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concerning Georges

    Georges is a romance set on the Indian Ocean island of Mauritius, mostly in 1824. This novel of of particular interest for two reasons: first, because Dumas reused many of the ideas and plot devices that he deployed in Georges later in Le Comte de Monte Cristo, and secondly because race and racism are at the center of this novel, and this a topic on which Dumas, despite his part-African ancestry, rarely wrote.
     Mauritius also known as "L'Ile de France," was colonized by France and captured, and subsequently ruled by the British in 1812. Like Haiti and several French Caribbean islands, most of the land in Mauritius was owned by French planters, and worked by negro slaves imported for this purpose. However, many other races and ethnic groups were (and are) present in varying numbers and roles, including Muslim and Hindu Indians, Arabs, Chinese, Malagache, and Malays. There were was also a substantial mulatto (mixed race) population, including slave-owning mulatto planters.
     Dumas begins his novel in 1810, when a British expeditionary force has descended on Mauritius and landed troops. The outnumbered French garrison has been supplemented by volunteers drawn from the European community. A wealthy mulatto planter, Pierre Munier, accompanied by his two young sons, attempts to join the volunteers, but is refused on account of his race. Humiliated, Munier raises a levy of African and mulatto volunteers, and, operating independently, falls on the British flank, and inflicts a tactical defeat on a British column, just as it is about to overrun the European volunteers. Afterwards, Pierre, and his two sons, Jacques (then 16) and Georges (then 12) come in conflict with the leading white planter, Monsieur de Malmedie, and his son Henri.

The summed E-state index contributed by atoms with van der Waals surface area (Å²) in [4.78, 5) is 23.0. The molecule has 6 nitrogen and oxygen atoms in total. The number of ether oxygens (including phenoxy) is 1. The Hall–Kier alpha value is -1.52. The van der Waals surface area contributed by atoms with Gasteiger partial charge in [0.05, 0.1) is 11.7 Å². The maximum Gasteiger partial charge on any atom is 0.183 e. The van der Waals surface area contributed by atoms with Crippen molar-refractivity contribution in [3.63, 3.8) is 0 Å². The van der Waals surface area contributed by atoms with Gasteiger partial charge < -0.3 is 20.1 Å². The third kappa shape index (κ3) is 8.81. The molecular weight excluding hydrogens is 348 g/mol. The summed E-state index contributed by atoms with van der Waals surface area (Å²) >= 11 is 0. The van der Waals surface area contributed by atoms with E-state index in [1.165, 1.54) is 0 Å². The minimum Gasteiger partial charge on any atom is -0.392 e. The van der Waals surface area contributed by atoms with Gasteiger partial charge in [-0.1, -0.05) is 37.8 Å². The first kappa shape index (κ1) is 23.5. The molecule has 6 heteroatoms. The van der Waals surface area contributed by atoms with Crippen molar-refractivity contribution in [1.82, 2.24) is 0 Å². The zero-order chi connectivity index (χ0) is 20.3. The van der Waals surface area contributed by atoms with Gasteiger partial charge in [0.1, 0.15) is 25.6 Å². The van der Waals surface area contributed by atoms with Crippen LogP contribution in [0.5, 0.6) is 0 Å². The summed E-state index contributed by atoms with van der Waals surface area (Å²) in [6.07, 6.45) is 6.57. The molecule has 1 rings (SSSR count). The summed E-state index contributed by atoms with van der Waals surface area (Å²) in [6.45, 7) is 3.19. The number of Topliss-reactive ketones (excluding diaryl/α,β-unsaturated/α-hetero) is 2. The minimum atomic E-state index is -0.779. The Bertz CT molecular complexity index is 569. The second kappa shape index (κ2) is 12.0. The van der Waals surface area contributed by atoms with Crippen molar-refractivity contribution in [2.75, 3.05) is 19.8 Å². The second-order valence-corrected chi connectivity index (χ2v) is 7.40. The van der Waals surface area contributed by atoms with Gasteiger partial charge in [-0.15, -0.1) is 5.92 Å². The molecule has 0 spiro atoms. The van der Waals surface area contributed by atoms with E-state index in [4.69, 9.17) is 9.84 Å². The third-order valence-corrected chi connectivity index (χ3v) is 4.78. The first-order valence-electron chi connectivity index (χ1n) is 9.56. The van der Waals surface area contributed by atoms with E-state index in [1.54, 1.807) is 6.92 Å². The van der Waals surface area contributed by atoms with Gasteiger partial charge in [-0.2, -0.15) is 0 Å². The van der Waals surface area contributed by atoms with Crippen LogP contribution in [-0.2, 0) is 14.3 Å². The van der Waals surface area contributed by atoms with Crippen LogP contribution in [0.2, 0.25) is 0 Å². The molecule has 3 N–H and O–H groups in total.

Meanwhile, a second British column defeats the French regulars, and the colony falls to the British. Since the conflict with M. de Malmedie seems prone to a catastrophic dénouement. Pierre deems it prudent to send his sons off to France to be educated. Fourteen years pass. In the meantime, Georges has become, fabulously wealthy, well educated, and has moved in the highest circles of French and English society. He returns to Mauritius in 1824 as a close friend of Sir William Murray, the new British Governor.
     Georges naturally falls in love with Sara de Malmedie, Henri's sister. Georges asks for her hand in marriage, and is summarily refused. He challenges Henri to a duel, and Henri refuses, on the grounds that fighting with a mulatto is beneath his dignity. During a horse race, Georges strikes Henri across the face with a whip, and even then Henri refuses to fight, choosing instead to collect a group of fellow whites with the intent of ambushing Georges and horsewhipping him.
     Totally alienated from planter society, Georges leads a slave rebellion against the white elite. Sir William foils the rebellion by deploying open barrels of whiskey in the path of the approaching rebels, who promptly drink themselves into a stupor. Georges is wounded, captured, and condemned to death. Sara marries the condemned man just prior to the execution, which is indefinitely delayed when Georges' older brother, Jacques, who has become a slave trader, storms the church with his semi-piratical followers and carries off Georges, Sara, and his father on his ship.
     Sir William gives chase in the H.M. frigate Leicester, and overhauls Jacques' ship, but in the ensuing sea battle, the Leicester catches fire and sinks. Georges, Sara, Jacques, and Pierre sail off into the sunset.
     In Georges, Dumas clearly feels the unfairness of prejudice against free mulattos. With respect to slavery, though, he is much more ambivalent. Pierre Munier is a slave owner, but treats his slaves well, unlike the de Malmedie family. Dumas is careful to point out that Jacques, though a slave trader, has his professional ethics: he doesn't personally hunt for slaves, dealing only in the prisoners of African rulers, and refuses to overcrowd his victims on the ship.
     Thus, Georges is not exactly an abolitionist tract. However, Dumas draws a sympathetic portrait of the African slave leader Laiza, a man of exemplary courage, loyalty, and honor (key Dumasian virtues), who dies trying to protect Georges. By example, if not by polemic, Dumas makes the point that Laiza is as much and as honorable a man as Georges, his position as a slave being the result of mere misfortune. Dumas was, perhaps, trying to remain a popular novelist while sneaking into his reader's mind a notion that was at variance with the conventional wisdom of the day: that the brotherhood of man might extend across races

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